Mothering Forum banner

1 - 5 of 5 Posts

·
Registered
Joined
·
711 Posts
Discussion Starter · #1 ·
I *think* I am going to keep my 6 year old home next year. I have some questions though.<br><br>
I am looking at doing the A Beka curriculum. But I don't want to do "school" all day long. I would like to be done with the academics by lunch time. Is this a realistic expectation? Can I take a curriculum and shorten it?? Will my dd fall "behind??"<br>
Also, If I do only academics in the morning, I am assuming that I won't cover all subjects everyday, right?? Is this okay?? I am hoping to leave the afternoon for play and other activities. My DD still learns a lot from play.<br><br>
Any other tips for a beginner??<br><br>
And finally what does HSIng look like at your house?? And anything you would do differently that first year??
 

·
Premium Member
Joined
·
17,022 Posts
You can definately be done with academics by lunchtime. A 6 year old does not need an entire day of sit down work, especially when it's one on one. Keep in mind that part of the reason school takes so many hours is that it's one teacher with 20-30 kids. The teacher has to make sure that each kid "gets it." There are distractions. You can have 5-10 kids an hour having to go to the bathroom.<br><br>
I remember reading somewhere that in a school setting, each kid gets about three minutes of individual attention a day. So don't worry about time, you'll be fine.
 

·
Registered
Joined
·
727 Posts
Have you had a chance to look through the homeschool guides for Abeka? I peeked in one at a park day recently and I believe that their recommended daily schedule begins aroun 8:30am and ends around 12:30pm(this was from a K or 2nd grade book).<br><br>
Many homeschoolers come to realize that they do not need to be a slave to a curriculum. Adjust it to fit your needs rather than trying to change your family to fit the curriculum.<br><br>
As you begin homeschooling you may find that your child may grasp some concepts quickly, enabling them to move on to the next assignment quicker, while they may also need more time to study another. I also discovered that my child had already learned some concepts on their own before they were introduced in their workbooks and activities, so we could quickly skim them over and move on.
 

·
Registered
Joined
·
210 Posts
Don't forget to enjoy what you're doing <img alt="" class="inlineimg" src="http://www.mothering.com/discussions/images/smilies/wink1.gif" style="border:0px solid;" title="wink1"><br><br>
As for your schedule, it is totally doable.<br><br>
What does hs look like in my house - a mess. I can't even pick a typical day out. We get up when our body tells us so. Dd is usually up first (except for dh who is already out the door to work). She is usually on the computer playing a game (Oregon Trail, Carmen SanDiego, or such). When Ds gets up he usually joins her. I get up, shower, and get breakfast for everyone (three days a week we head to work and they have lessons to take care of there). At 9:00 or so I try to go over something or like last week we tried to finish up our projects for share night. They work for a while and go out and ride their bikes or play. They come back in for lunch and reading / writing time which sometimes turns into rest time. Later we might head out to the library. The kids might watch some tv. If I have something else to go over with them I try their attention about 3 o'clock or so. We might also get a few postcards written for our postcard exchange. In the evening we are usually running for Scouts, Baseball, theater group. If I have something to review with Ds, I may try it before bed. Dd usually is off doing her own stuff - reading for our reading group, writing a letter, playing the computer, working on Scouting stuff or such.<br><br>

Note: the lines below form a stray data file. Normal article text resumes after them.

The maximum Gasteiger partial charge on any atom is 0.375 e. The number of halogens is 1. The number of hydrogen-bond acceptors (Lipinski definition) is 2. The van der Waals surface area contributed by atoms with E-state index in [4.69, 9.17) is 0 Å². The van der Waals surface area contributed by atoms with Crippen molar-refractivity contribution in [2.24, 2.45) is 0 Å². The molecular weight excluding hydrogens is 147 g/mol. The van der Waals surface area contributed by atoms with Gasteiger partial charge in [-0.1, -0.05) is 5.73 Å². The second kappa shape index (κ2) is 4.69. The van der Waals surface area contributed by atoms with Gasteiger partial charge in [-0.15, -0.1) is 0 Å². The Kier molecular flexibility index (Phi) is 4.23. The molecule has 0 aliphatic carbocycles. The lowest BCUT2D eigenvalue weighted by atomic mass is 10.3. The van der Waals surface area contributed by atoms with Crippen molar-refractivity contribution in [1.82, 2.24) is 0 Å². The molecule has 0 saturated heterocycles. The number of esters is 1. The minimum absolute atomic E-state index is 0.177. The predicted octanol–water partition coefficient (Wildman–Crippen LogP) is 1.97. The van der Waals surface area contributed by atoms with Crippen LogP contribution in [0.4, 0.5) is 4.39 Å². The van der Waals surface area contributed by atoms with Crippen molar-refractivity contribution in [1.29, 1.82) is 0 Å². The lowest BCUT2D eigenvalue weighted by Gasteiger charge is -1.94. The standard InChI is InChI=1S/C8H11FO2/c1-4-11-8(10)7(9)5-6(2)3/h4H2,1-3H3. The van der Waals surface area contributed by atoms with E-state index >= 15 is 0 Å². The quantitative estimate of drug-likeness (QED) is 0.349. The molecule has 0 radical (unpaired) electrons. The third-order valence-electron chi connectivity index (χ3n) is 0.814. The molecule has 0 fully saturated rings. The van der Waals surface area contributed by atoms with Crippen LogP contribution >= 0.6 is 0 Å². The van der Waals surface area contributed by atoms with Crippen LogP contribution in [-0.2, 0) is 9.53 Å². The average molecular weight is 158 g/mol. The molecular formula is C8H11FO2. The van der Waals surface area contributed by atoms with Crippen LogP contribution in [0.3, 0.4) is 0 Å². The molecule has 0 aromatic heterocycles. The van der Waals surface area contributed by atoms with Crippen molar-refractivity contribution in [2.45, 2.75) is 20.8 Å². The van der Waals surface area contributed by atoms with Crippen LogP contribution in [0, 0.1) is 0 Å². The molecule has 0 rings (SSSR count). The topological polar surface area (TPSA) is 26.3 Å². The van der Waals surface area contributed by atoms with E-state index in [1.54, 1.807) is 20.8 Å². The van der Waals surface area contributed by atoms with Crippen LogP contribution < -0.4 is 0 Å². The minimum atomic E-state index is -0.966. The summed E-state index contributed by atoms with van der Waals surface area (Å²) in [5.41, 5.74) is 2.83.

This is somewhat of a fictious day because everyday is so different and what we are are trying to accomplish changes too. Sometime math is intergrated with cooking, or writing with making a birthday cards. Sometimes reading includes grocery shopping, or social studies includes a field trip. It all depends. Sometimes everything I have planned goes out the window because I see a white animal out in the woods and we track it to find out what it is.<br><br>
HS is all what you make of it. Hope you enjoy. <img alt="" class="inlineimg" src="http://www.mothering.com/discussions/images/smilies/thumb.gif" style="border:0px solid;" title="thumbs up">
 

·
Registered
Joined
·
711 Posts
Discussion Starter · #5 ·
Since I am new to HSing and so is my DD I was actually looking into a curriculum just to kind of being a guide for our first year. However, I have seen some math and language art programs that seem neat too. There is an overwhelming amount of information out there. I just felt that for our first year, I needed some sort of guide while I am figuring out what is going to work for Alexis and what won't. We have a toddler and an infant in the house too, so its going to be interesting. I do think she needs a bit of structure though. We are also looking into some HS groups and Co ops.<br><br>
My heart is telling me that I am want to somewhere in between Homeschooling and unschooling. Though I am still sould searching and curriculum and method searching to know what that really means <img alt="" class="inlineimg" src="http://www.mothering.com/discussions/images/smilies/smile.gif" style="border:0px solid;" title="smile"><br>
I do know that I WILL NOT be able to sit down for hours and hours a day (like bringing "SCHOOL" home) because I have 2 other kids and I don't have the patience for that and she doesn't have the attention for that.
 
1 - 5 of 5 Posts
Top